Trisha Shetty (Editor)

Roland GS

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Roland GS, or just GS, sometimes expanded as General Standard or General Sound, is an extension of General MIDI specification. It requires that all GS-compatible equipment must meet a certain set of features and it documents interpretations of some MIDI commands and bytes sequences, thus defining more instrument tones, more controllers for sound effects, etc.


GS takes into account some of the criticism of simplicity of original General MIDI standard, while retaining full forward compatibility and even some backward compatibility. GS defines 98 additional tone instruments, 15 more percussion instruments, 8 more drum kits, 3 effects (reverb/chorus/variation) and some other features,thus adding more sounds to the MIDI world. Roland also gave users their own MIDI file player, called SB-55 Sound Brush.

The Roland SC-55, the first synthesizer to support the General MIDI standard, also supports the GS standard.


Organizations from around the world believed that General MIDI could be made more versatile, so Roland created the GS standard. It is still an extension of the GM specification, meaning it can provide many extra controllers and sounds while still keeping to the sound map and obeying all the protocols of GM. This means the user of the Roland GS standard will also be able to play back any song designed for General MIDI, while still giving the option to add more effects and sounds. Composers can alter sounds with the Roland GS professionally using a set of Roland exclusive system features that allow the reconfiguration and customization to be achieved. The GS extensions were first introduced and implemented on Roland Sound Canvas series modules, starting with the Roland SC-55 in 1991. The first model supported 317 instruments, 16 simultaneous melodic voices, 8 percussion voices and a compatibility mode for Roland MT-32 (although it only emulated it and lacked programmability of original MT-32) and gained explosive popularity.

The next major step in GS expansion was SC-88 that appeared in 1994. It brought counts up to 32 simultaneous voices, 654 instruments, and 24 drum sets, and occupied a position of high-end tone generator module in the market.

In addition to the Sound Canvas series, Roland also provided GS compatibility in its own professional lineup through the JV-30 keyboard and the VE-GS1 expansion board for other JV-series instruments. In addition, GS compatibility is provided in the GM2 specification which Roland helped to create and actively supports.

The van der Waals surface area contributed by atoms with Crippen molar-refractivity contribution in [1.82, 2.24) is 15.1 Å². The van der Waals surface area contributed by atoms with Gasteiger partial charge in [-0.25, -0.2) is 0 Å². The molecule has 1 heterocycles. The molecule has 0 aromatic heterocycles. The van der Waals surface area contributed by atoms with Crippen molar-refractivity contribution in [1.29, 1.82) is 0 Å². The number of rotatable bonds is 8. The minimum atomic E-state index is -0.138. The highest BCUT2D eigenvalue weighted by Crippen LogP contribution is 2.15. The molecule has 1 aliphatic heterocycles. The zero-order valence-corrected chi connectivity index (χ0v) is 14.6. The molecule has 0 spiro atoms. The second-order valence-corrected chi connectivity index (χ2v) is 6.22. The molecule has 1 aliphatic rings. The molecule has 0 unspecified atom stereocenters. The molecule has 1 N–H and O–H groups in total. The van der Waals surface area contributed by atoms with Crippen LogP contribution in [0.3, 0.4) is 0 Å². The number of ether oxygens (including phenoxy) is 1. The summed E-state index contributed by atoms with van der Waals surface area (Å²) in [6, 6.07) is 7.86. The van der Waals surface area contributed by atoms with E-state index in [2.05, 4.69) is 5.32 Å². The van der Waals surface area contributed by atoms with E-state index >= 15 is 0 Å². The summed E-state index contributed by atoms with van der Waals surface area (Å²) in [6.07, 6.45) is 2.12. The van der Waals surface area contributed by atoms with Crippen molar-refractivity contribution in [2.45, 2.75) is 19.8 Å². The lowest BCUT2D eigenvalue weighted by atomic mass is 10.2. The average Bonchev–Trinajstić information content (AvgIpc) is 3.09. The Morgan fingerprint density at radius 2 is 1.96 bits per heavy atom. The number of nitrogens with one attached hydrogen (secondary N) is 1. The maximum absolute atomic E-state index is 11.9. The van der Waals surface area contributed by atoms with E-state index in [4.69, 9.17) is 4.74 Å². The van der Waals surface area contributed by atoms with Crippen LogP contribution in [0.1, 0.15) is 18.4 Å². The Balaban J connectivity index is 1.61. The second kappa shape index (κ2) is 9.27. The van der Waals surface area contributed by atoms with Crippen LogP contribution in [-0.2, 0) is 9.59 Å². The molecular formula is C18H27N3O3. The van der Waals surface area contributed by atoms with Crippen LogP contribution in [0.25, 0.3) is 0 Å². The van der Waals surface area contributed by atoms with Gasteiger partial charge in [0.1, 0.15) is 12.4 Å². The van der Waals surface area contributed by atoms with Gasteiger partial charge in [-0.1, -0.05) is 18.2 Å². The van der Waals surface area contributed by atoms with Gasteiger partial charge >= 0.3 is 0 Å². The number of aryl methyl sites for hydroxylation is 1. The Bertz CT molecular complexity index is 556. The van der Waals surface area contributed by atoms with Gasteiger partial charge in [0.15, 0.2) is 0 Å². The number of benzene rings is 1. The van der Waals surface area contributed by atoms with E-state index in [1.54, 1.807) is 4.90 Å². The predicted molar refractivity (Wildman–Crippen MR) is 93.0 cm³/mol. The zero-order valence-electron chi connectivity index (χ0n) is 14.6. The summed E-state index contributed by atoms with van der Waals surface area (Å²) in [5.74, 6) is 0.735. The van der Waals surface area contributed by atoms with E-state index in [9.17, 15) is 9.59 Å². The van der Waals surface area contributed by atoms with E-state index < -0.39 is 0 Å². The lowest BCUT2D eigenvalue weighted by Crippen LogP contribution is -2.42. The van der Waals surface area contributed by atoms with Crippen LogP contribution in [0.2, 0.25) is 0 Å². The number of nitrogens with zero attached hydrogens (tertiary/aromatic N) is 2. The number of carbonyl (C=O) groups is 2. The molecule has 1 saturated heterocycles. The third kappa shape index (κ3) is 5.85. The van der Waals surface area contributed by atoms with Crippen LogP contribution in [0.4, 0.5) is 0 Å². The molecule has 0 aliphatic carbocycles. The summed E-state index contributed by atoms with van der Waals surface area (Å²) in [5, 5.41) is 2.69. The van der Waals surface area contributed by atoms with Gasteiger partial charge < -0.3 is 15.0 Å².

The comparison of GS to General MIDI is still there as the program in every individual bank will align with the original 128 in GM's instrument patch map. The Sound Canvas used additional pair of controllers, cc#0 and cc#32, to specify up to 16384 (128*128) 'variations' of each melodic sound defined by General MIDI. Typically, cc#32 (Bank Select LSB) was used to select a family (i.e. 1 - SC-55, 100 - MT-32 etc.) then cc#0 (Bank Select MSB) was used to set a particular variation bank.

Drum kits

MIDI channel 10 is used for drums by default like in General MIDI, but they are accessible on any channel through the use of SysEx. Only 2 different drum kits can be used at a time. There are 9 different kits in total:

Additional percussion notes

There were 14 additional drum notes that span Drum Kits 1 to 49:

Additional controller events

Additional controller events included in SC-55 and SC-88 were:

SysEx messages

There were messages that allowed the user to turn the GS mode on/off, to set effects processor parameters, to change EG envelopes etc.

Supporting hardware

Beginning in 1991, Roland introduced GS support in the majority of its MIDI products.


  • SD-35
  • PMA-5
  • References

    Roland GS Wikipedia

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